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Tensor based source separation for single and multichannel signals.

Kouchaki, Samaneh (2015) Tensor based source separation for single and multichannel signals. Doctoral thesis, University of Surrey.

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Abstract

Blind source separation (BSS) techniques have the aim of separating original source signals from their mixtures without having or with a little knowledge about the source signals or the mixing process. Tensor based source separation techniques have become increasingly popular for various applications since they exploit different inherent diversities of the sources. Therefore, they can improve the estimation of desired sources and the identification of the mixing system. The proposed techniques in this thesis are the extensions of conventional tensor factorisation techniques. Our proposed methods can be categorised in two groups; single and multichannel source separation techniques. For single channel source separation a tensor based singular spectrum analysis (SSA) is proposed followed by a way to select the desired subspaces automatically. The proposed method is compared with conventional methods using both synthetic and real electroencephalography (EEG) sleep data to track different sleep stages. Another proposed method is symmetric tensor decomposition. The method has been applied to detect the beta rebound, as an indicator of movement related brain responses, in brain computer interfacing (BCI). In addition to single channel source separation, several multichannel BSS techniques have been proposed. The first method is a constrained BSS technique which uses the spatial information of data to improve the performance. This approach is particularly useful in separation of weak intermittent signal components. The results show that the proposed method performs better than the existing methods in terms of accuracy and quality. Complex tensor factorisation of correlated brain sources is attempted as well. The electrical brain responses due to motory, sensory, or cognitive stimuli, i.e. event related potentials (ERPs), particularly P300, have been used for cognitive information processing. P300 has two subcomponents, P3a and P3b, which are correlated, and therefore, the traditional BSS approaches fail in their separation. A complex-valued tensor factorisation of EEG signals is introduced with the aim of separating P300 subcomponents. The proposed method uses complex-valued statistics to exploit the data correlation. In this way, the variations of P3a and p3b can be tracked for the assessment of the brain state. The results of this work are compared with those of spatial principle component analysis (SPCA) method. Communication signals such as quadrature-phase shift keying (QPSK) often pose as complex waveforms and suffer from multipath and clutter problems. In this thesis therefore, a new convolutive complex tensor factorisation system is proposed to recover such signals in the receiver and estimate the communication channels. The proposed method is evaluated using simulated data with multiple multi-paths and various non-circularity and noise levels. Simulation results confirm the superiority of the proposed method over the existing popular techniques.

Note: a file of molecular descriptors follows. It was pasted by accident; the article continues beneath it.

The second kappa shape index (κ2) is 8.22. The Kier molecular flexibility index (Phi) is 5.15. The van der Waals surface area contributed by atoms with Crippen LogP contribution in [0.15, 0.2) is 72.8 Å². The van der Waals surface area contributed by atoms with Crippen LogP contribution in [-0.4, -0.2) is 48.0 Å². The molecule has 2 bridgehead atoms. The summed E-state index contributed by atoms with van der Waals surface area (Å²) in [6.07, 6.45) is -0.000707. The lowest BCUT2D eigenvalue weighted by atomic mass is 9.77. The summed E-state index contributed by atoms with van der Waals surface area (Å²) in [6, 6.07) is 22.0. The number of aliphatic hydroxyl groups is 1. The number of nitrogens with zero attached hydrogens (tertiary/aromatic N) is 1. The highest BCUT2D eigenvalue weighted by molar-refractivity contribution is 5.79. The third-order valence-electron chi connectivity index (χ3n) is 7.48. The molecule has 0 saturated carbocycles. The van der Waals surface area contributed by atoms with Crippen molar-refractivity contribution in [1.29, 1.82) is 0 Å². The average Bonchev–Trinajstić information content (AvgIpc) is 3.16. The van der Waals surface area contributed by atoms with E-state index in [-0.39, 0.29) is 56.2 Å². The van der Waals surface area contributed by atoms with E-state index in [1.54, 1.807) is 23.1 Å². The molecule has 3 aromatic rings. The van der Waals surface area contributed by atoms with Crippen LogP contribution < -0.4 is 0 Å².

Item Type: Thesis (Doctoral)
Divisions : Theses
Authors :
AuthorsEmailORCID
Kouchaki, Samanehsamanehkouchaki@yahoo.comUNSPECIFIED
Date : 30 November 2015
Funders : Department of Computer Science
Contributors :
ContributionNameEmailORCID
Thesis supervisorSanei, Saeids.sanei@surrey.ac.ukUNSPECIFIED
Depositing User : Samaneh Kouchaki
Date Deposited : 01 Dec 2015 08:55
Last Modified : 30 Nov 2016 02:08
URI: http://epubs.surrey.ac.uk/id/eprint/809351

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